CHEM 125A: FRESHMAN ORGANIC CHEMISTRY II - Lecture 14 - Professor J. Michael McBride
Epoxide Opening, Dipolar Cycloaddition, and Ozonolysis
The formation of epoxides and the regiospecificity of their acid- and
base-catalyzed ring openings underlines the importance of thinking
carefully about how textbooks draw curved arrows and may sometimes read
too much into fundamentally inadequate experimental data. The ozonolysis
of alkenes begins with several 1,3-dipolar cycloadditions that can be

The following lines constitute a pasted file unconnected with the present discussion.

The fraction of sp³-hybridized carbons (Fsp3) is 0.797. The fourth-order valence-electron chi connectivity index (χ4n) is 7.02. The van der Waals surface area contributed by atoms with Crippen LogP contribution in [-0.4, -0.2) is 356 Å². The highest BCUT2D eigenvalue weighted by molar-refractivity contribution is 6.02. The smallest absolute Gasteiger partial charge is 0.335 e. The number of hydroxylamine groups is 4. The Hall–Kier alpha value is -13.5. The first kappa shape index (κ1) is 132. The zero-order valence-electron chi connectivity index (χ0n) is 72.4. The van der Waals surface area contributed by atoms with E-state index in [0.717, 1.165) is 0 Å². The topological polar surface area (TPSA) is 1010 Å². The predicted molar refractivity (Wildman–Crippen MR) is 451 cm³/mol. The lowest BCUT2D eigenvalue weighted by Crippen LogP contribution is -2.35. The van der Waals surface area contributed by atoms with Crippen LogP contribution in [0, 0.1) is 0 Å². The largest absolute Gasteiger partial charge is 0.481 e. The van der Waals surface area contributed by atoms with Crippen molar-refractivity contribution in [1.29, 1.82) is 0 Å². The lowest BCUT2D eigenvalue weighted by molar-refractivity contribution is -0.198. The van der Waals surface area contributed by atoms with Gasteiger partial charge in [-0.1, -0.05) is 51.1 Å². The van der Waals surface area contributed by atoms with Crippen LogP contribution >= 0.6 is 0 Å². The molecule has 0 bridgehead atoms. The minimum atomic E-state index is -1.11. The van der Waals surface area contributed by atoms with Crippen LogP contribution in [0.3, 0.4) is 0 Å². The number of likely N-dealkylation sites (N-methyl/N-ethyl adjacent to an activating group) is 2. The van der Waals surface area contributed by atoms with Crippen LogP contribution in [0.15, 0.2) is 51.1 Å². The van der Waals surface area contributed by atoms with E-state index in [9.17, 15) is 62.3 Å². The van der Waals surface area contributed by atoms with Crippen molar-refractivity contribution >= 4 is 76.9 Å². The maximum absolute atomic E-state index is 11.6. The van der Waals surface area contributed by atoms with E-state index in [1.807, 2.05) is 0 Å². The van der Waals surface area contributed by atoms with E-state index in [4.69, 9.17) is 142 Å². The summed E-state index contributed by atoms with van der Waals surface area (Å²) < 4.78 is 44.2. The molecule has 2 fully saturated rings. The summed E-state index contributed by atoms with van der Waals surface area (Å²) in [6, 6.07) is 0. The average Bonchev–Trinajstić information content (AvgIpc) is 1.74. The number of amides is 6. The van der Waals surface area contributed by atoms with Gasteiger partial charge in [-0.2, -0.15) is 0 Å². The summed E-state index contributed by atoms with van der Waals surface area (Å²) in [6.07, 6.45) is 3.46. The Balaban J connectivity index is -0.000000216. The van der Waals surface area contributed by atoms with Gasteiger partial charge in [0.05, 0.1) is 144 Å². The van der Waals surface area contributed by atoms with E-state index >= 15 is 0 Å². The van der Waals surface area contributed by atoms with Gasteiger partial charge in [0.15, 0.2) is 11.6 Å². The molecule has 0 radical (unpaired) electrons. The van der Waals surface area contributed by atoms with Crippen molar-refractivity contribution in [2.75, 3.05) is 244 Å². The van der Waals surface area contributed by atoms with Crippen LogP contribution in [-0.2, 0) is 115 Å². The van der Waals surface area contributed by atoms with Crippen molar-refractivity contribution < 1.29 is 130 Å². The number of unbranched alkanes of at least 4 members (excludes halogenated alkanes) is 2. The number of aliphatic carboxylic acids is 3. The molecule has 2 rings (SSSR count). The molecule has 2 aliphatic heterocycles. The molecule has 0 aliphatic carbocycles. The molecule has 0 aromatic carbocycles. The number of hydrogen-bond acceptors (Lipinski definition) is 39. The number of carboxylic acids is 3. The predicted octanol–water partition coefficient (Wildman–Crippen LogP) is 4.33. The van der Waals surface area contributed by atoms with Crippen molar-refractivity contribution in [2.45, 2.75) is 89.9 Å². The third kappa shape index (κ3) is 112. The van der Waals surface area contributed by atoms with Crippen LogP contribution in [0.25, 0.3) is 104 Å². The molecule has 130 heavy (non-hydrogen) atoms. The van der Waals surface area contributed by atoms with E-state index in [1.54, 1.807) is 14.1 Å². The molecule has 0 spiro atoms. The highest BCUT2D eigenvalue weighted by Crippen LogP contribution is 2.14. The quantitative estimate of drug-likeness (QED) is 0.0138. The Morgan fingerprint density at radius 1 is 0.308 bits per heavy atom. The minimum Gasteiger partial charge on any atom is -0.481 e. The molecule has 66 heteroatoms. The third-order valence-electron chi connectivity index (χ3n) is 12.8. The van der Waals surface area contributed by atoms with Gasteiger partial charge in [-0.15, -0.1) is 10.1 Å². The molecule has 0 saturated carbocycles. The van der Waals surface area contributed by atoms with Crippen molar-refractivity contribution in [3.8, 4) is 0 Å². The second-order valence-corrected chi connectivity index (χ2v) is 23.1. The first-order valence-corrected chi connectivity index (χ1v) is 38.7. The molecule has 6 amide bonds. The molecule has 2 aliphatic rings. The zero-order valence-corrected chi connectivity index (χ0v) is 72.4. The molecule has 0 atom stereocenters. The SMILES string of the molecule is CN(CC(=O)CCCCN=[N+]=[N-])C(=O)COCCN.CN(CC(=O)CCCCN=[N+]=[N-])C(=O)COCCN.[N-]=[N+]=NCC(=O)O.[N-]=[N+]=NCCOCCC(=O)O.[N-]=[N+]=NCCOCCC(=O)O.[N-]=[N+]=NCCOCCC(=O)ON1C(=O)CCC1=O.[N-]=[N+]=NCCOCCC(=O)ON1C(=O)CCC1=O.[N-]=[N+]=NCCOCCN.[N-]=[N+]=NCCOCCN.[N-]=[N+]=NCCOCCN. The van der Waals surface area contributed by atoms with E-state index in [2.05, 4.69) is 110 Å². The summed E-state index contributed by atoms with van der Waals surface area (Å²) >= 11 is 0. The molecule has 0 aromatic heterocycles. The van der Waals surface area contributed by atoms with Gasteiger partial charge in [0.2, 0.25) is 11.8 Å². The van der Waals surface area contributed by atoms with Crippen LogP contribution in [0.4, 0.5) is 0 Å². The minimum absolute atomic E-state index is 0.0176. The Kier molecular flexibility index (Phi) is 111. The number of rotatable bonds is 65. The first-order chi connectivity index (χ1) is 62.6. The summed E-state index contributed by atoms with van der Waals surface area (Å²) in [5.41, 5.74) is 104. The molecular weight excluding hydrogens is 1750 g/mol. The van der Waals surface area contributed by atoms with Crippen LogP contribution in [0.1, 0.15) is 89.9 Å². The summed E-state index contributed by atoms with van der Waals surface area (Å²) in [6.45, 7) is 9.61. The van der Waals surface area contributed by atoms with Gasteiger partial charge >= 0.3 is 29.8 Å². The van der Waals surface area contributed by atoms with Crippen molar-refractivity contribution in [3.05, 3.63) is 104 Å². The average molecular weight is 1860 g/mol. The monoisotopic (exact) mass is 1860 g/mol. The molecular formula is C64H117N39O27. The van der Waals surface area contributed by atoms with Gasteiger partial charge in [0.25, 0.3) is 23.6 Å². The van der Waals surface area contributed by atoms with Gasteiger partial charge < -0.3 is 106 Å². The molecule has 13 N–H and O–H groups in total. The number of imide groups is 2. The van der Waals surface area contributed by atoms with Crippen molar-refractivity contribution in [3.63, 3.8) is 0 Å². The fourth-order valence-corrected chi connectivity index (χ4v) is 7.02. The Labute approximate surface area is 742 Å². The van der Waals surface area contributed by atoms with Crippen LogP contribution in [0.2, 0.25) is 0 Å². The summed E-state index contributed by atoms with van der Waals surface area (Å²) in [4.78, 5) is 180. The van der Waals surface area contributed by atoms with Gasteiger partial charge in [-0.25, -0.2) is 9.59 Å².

understood in terms of matching HOMOs with LUMOs of the corresponding
symmetry. The process continues with acetal hydrolysis and either
reduction or oxidation to obtain the desired product. Mechanisms of
these typical reactions are analyzed. Although addition to the C=O
double bond is usually considered nucleophilic, it can have an important
electrophilic component that makes it mechanistically analogous to the
"electrophilic" additions to C=C being discussed in these lectures. The
use of metals to access orbitals of the proper symmetry is introduced
through alkene dihydroxylation via cycloaddition of OsO4.
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